by Mitch Kokai
Senior Political Analyst, John Locke Foundation
Angry, in-your-face confrontations dramatically increase the chances of violence. Put people in close proximity, yelling and spitting, and public officials will rightly start to fear that they’re in physical danger. While millions of Americans don’t remember that a Bernie Sanders supporter last year tried to assassinate a significant portion of the GOP Congress, you can be assured that not a single Republican in Washington has forgotten. They can never be sure that the screaming person in front of them doesn’t mean them physical harm. …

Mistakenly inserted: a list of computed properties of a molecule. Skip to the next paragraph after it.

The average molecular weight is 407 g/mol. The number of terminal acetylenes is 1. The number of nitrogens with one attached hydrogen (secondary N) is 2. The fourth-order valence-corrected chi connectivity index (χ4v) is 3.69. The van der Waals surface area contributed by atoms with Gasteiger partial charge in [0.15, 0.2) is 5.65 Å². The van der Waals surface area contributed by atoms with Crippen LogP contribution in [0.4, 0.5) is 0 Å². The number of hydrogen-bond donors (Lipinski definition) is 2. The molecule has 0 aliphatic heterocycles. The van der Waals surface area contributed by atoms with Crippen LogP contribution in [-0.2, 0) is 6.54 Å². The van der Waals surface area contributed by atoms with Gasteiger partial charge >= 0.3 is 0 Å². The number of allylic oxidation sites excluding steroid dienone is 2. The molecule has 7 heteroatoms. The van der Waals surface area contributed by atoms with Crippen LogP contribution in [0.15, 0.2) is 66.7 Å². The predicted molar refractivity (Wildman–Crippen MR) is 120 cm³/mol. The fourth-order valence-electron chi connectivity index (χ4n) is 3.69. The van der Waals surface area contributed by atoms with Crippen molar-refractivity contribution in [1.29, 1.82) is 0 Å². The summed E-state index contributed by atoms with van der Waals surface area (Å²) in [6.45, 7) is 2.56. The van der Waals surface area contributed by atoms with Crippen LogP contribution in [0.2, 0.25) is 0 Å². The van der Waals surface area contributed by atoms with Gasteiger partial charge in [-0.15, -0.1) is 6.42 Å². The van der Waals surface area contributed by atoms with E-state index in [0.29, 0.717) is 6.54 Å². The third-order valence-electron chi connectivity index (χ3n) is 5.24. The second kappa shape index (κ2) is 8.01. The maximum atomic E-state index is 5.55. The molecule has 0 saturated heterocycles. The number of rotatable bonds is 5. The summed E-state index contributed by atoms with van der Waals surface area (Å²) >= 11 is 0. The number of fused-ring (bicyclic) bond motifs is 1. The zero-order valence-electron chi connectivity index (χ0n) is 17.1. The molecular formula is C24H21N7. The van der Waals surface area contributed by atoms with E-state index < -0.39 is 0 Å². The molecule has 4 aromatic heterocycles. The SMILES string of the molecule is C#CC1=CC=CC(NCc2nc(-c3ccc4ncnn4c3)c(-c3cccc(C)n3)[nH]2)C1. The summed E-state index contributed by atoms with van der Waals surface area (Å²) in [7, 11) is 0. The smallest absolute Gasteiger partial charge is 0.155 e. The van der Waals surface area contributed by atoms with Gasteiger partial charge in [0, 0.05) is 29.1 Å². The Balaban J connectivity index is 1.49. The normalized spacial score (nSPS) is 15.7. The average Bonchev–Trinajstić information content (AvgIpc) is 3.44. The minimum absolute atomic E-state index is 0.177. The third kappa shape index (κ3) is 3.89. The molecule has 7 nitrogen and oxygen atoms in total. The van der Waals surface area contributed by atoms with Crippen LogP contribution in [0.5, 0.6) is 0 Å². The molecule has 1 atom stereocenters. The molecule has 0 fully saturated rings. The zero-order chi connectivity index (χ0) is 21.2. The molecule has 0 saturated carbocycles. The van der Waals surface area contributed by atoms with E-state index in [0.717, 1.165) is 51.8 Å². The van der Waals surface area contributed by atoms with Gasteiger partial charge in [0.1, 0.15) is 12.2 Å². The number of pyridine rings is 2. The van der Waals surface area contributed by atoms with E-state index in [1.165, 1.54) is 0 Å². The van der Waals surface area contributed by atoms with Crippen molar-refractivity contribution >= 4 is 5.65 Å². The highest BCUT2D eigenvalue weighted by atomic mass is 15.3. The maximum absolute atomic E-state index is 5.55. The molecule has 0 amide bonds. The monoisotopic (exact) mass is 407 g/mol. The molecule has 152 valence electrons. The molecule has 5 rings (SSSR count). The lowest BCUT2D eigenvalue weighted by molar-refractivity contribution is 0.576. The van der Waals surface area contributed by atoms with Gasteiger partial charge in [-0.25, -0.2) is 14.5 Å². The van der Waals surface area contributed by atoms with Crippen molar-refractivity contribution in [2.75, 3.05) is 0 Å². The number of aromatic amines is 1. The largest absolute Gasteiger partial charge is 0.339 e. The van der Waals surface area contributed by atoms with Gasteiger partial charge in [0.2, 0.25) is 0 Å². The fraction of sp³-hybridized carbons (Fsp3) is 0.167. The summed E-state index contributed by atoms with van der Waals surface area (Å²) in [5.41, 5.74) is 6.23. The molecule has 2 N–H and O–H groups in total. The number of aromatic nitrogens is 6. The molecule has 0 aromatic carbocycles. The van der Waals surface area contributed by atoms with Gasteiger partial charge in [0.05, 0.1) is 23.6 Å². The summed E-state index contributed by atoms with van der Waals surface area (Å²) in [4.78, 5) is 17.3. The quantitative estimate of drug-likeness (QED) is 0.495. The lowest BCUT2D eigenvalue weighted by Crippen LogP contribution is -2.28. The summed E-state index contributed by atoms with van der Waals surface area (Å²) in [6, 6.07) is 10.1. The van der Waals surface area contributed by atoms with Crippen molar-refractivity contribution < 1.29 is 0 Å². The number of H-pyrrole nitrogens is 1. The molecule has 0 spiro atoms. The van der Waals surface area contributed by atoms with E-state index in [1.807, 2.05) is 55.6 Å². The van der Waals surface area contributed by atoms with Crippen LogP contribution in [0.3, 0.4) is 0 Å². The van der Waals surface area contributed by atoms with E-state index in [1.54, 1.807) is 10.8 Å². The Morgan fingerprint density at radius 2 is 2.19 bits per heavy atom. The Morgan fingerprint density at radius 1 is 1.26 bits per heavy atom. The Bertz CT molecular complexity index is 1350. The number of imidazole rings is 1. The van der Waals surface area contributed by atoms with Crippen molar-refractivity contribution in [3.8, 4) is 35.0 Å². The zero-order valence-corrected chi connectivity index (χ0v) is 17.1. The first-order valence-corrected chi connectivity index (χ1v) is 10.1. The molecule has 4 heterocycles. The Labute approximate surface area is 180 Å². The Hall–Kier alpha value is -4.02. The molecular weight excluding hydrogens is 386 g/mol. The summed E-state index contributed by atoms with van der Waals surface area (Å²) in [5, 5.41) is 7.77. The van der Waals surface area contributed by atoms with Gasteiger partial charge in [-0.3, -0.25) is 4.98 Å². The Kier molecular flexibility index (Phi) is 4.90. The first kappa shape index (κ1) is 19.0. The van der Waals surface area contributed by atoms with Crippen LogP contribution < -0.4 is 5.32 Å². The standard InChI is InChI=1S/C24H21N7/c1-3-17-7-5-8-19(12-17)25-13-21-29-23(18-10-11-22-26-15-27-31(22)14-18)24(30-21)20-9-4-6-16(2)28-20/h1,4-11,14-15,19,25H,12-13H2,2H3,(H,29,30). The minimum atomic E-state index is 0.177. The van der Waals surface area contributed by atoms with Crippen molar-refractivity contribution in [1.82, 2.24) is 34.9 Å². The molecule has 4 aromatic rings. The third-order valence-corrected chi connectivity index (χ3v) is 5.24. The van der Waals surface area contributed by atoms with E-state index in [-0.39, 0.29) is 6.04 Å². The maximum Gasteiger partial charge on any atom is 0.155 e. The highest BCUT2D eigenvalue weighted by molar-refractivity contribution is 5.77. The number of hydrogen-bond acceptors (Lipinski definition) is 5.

… Politics deals with weighty matters. Thus, if you look hard enough, you can always find a pretext to inflict pain. Human life is at stake at every moment in the abortion debate. Men, women, and children live or die depending on the foreign-policy choices of every American president. Economic fortunes rise and fall. Civil liberties hang in the balance.
It’s precisely because politics is important that we have to work so hard to maintain peaceful and reasonable discourse. If history is any guide, the default human position is the scream of rage followed by the lunge for the pitchfork. We human beings have a tendency to escalate politics into civil strife and civil strife into war. Our Founders understood this reality, so they created a system that provides for political change without pitchforks. In the United States, the frequency of elections ensures regular accountability, judicial review can check abuse, and the First Amendment protects opportunities to persuade.